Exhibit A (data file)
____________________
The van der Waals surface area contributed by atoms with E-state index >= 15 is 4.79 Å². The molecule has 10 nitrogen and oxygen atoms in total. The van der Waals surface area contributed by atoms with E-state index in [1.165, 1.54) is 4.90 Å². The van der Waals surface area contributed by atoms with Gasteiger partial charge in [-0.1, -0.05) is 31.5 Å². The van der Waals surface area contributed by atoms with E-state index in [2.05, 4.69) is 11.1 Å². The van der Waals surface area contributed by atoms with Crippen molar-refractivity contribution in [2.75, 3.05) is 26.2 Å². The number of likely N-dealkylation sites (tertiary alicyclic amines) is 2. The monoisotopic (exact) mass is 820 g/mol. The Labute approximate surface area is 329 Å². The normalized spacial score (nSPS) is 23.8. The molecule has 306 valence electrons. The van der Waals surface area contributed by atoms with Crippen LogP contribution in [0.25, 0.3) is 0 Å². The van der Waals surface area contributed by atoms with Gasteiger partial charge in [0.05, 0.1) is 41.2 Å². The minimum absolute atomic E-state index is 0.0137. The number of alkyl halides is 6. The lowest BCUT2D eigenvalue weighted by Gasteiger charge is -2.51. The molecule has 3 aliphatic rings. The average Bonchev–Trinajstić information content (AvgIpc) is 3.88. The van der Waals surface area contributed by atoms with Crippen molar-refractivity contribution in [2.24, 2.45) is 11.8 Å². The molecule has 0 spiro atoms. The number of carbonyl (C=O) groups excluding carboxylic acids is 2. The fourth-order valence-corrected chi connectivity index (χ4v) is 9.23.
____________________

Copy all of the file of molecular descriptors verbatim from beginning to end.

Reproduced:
The van der Waals surface area contributed by atoms with E-state index >= 15 is 4.79 Å². The molecule has 10 nitrogen and oxygen atoms in total. The van der Waals surface area contributed by atoms with E-state index in [1.165, 1.54) is 4.90 Å². The van der Waals surface area contributed by atoms with Gasteiger partial charge in [-0.1, -0.05) is 31.5 Å². The van der Waals surface area contributed by atoms with E-state index in [2.05, 4.69) is 11.1 Å². The van der Waals surface area contributed by atoms with Crippen molar-refractivity contribution in [2.75, 3.05) is 26.2 Å². The number of likely N-dealkylation sites (tertiary alicyclic amines) is 2. The monoisotopic (exact) mass is 820 g/mol. The Labute approximate surface area is 329 Å². The normalized spacial score (nSPS) is 23.8. The molecule has 306 valence electrons. The van der Waals surface area contributed by atoms with Crippen LogP contribution in [0.25, 0.3) is 0 Å². The van der Waals surface area contributed by atoms with Gasteiger partial charge in [0.05, 0.1) is 41.2 Å². The minimum absolute atomic E-state index is 0.0137. The number of alkyl halides is 6. The lowest BCUT2D eigenvalue weighted by Gasteiger charge is -2.51. The molecule has 3 aliphatic rings. The average Bonchev–Trinajstić information content (AvgIpc) is 3.88. The van der Waals surface area contributed by atoms with Crippen molar-refractivity contribution in [2.24, 2.45) is 11.8 Å². The molecule has 0 spiro atoms. The number of carbonyl (C=O) groups excluding carboxylic acids is 2. The fourth-order valence-corrected chi connectivity index (χ4v) is 9.23.